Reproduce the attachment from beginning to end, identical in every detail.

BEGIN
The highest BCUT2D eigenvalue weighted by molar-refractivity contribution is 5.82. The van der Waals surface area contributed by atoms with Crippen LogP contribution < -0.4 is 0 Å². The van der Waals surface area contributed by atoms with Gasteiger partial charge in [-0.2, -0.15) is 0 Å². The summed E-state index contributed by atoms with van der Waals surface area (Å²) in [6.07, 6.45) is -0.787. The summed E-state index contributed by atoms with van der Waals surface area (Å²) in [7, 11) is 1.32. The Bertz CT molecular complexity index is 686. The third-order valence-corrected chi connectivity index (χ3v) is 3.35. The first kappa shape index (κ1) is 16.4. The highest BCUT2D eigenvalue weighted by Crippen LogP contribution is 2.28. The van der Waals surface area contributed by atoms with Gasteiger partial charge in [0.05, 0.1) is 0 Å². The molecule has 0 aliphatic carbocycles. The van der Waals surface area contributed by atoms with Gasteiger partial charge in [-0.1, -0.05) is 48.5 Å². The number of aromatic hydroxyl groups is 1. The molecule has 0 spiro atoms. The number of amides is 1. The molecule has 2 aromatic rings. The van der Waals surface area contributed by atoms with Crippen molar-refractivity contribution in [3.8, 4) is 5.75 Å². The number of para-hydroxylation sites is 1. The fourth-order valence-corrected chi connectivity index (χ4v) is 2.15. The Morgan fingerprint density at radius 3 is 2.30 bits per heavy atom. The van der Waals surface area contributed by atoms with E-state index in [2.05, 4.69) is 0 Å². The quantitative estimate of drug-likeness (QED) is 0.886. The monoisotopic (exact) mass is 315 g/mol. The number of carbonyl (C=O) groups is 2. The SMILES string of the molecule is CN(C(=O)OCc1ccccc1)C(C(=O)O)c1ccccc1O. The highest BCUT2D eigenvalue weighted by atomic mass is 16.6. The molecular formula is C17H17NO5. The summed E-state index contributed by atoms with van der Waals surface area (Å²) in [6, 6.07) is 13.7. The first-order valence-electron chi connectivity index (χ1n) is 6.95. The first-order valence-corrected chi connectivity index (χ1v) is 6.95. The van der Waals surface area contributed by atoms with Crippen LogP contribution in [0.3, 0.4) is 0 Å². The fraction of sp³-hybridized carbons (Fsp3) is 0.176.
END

The highest BCUT2D eigenvalue weighted by molar-refractivity contribution is 5.82. The van der Waals surface area contributed by atoms with Crippen LogP contribution < -0.4 is 0 Å². The van der Waals surface area contributed by atoms with Gasteiger partial charge in [-0.2, -0.15) is 0 Å². The summed E-state index contributed by atoms with van der Waals surface area (Å²) in [6.07, 6.45) is -0.787. The summed E-state index contributed by atoms with van der Waals surface area (Å²) in [7, 11) is 1.32. The Bertz CT molecular complexity index is 686. The third-order valence-corrected chi connectivity index (χ3v) is 3.35. The first kappa shape index (κ1) is 16.4. The highest BCUT2D eigenvalue weighted by Crippen LogP contribution is 2.28. The van der Waals surface area contributed by atoms with Gasteiger partial charge in [0.05, 0.1) is 0 Å². The molecule has 0 aliphatic carbocycles. The van der Waals surface area contributed by atoms with Gasteiger partial charge in [-0.1, -0.05) is 48.5 Å². The number of aromatic hydroxyl groups is 1. The molecule has 0 spiro atoms. The number of amides is 1. The molecule has 2 aromatic rings. The van der Waals surface area contributed by atoms with Crippen molar-refractivity contribution in [3.8, 4) is 5.75 Å². The number of para-hydroxylation sites is 1. The fourth-order valence-corrected chi connectivity index (χ4v) is 2.15. The Morgan fingerprint density at radius 3 is 2.30 bits per heavy atom. The van der Waals surface area contributed by atoms with E-state index in [2.05, 4.69) is 0 Å². The quantitative estimate of drug-likeness (QED) is 0.886. The monoisotopic (exact) mass is 315 g/mol. The number of carbonyl (C=O) groups is 2. The SMILES string of the molecule is CN(C(=O)OCc1ccccc1)C(C(=O)O)c1ccccc1O. The highest BCUT2D eigenvalue weighted by atomic mass is 16.6. The molecular formula is C17H17NO5. The summed E-state index contributed by atoms with van der Waals surface area (Å²) in [6, 6.07) is 13.7. The first-order valence-electron chi connectivity index (χ1n) is 6.95. The first-order valence-corrected chi connectivity index (χ1v) is 6.95. The van der Waals surface area contributed by atoms with Crippen LogP contribution in [0.3, 0.4) is 0 Å². The fraction of sp³-hybridized carbons (Fsp3) is 0.176.